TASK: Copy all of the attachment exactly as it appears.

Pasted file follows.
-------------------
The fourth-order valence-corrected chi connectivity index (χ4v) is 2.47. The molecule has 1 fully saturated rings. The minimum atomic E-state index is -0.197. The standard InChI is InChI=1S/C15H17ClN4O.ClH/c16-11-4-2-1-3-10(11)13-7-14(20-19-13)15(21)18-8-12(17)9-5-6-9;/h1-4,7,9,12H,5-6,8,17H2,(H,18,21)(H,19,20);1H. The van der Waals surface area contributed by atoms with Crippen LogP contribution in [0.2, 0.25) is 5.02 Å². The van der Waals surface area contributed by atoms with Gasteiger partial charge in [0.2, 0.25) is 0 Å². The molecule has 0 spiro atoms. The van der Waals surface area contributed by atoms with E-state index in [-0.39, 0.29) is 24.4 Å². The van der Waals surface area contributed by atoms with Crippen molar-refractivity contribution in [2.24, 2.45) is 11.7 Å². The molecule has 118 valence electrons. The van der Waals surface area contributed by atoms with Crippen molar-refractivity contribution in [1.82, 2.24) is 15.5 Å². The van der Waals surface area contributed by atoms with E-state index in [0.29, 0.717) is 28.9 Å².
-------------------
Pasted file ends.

The fourth-order valence-corrected chi connectivity index (χ4v) is 2.47. The molecule has 1 fully saturated rings. The minimum atomic E-state index is -0.197. The standard InChI is InChI=1S/C15H17ClN4O.ClH/c16-11-4-2-1-3-10(11)13-7-14(20-19-13)15(21)18-8-12(17)9-5-6-9;/h1-4,7,9,12H,5-6,8,17H2,(H,18,21)(H,19,20);1H. The van der Waals surface area contributed by atoms with Crippen LogP contribution in [0.2, 0.25) is 5.02 Å². The van der Waals surface area contributed by atoms with Gasteiger partial charge in [0.2, 0.25) is 0 Å². The molecule has 0 spiro atoms. The van der Waals surface area contributed by atoms with E-state index in [-0.39, 0.29) is 24.4 Å². The van der Waals surface area contributed by atoms with Crippen molar-refractivity contribution in [2.24, 2.45) is 11.7 Å². The molecule has 118 valence electrons. The van der Waals surface area contributed by atoms with Crippen molar-refractivity contribution in [1.82, 2.24) is 15.5 Å². The van der Waals surface area contributed by atoms with E-state index in [0.29, 0.717) is 28.9 Å².